07 / 03 / 2019
Proving the economic case is becoming an essential part of commissioning health services, especially in an age of austerity. And we know that, when used wisely, economic evidence can help to bring about better policies and services for people with mental health.
In the first briefing by the new Mental Health Economics Collaborative (hosted by Centre for Mental Health, the NHS Confederation Mental Health Network and London School of Economics Personal Social Services Research Unit), the Centre’s chief economist Nick O’Shea explains the most widely used economic theories in relation to public services. He sets out the principles behind each theory and how it can be applied to decision-making about public policy and service commissioning.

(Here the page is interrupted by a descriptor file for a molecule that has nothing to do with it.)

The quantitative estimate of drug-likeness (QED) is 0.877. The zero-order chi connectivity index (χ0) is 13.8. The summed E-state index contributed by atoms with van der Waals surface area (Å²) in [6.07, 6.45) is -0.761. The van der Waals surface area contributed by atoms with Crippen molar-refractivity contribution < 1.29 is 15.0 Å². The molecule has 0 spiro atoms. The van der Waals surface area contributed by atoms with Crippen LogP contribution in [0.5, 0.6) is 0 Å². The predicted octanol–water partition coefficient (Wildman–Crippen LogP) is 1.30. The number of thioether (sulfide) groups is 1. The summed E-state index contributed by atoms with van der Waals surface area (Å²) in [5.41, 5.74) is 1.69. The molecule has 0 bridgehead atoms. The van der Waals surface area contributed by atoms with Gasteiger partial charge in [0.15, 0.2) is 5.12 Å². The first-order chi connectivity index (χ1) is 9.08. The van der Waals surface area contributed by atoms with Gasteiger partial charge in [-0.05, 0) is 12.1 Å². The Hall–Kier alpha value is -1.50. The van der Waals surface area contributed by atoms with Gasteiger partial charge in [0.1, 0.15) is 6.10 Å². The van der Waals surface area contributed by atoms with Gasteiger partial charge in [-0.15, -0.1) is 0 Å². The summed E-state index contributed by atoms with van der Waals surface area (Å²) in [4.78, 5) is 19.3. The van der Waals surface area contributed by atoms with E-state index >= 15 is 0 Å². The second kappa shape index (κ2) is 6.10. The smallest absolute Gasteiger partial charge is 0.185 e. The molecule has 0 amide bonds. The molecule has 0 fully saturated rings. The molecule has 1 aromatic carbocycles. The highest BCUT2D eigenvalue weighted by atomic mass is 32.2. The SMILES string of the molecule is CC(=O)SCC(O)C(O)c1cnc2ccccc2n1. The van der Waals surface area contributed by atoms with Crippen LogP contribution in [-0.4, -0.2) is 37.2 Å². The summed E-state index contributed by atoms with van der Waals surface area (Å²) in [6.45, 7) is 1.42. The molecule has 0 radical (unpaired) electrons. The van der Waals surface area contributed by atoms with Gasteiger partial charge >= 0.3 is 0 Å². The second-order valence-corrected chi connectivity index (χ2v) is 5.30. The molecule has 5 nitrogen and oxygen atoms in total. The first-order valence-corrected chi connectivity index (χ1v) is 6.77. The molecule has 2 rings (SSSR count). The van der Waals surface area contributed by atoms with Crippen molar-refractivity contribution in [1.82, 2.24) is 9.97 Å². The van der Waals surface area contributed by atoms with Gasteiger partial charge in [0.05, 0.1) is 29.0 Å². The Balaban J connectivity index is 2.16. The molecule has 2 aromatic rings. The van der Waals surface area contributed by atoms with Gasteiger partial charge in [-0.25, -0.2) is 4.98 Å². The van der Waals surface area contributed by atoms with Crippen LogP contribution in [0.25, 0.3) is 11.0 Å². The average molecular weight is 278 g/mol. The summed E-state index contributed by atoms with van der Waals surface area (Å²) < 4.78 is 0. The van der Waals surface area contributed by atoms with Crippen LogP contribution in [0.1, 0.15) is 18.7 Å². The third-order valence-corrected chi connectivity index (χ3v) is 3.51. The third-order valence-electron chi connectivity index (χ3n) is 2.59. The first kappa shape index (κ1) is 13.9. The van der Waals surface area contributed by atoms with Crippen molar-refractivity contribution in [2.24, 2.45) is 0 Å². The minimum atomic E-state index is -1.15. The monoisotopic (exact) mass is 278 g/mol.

The briefing is the first of a two-part series, the second of which will focus on how theory applies to the funding, commissioning and provision of mental health support.
It’s designed to be easy-to-read and uses experiences from everyday life to communicate some complex ideas.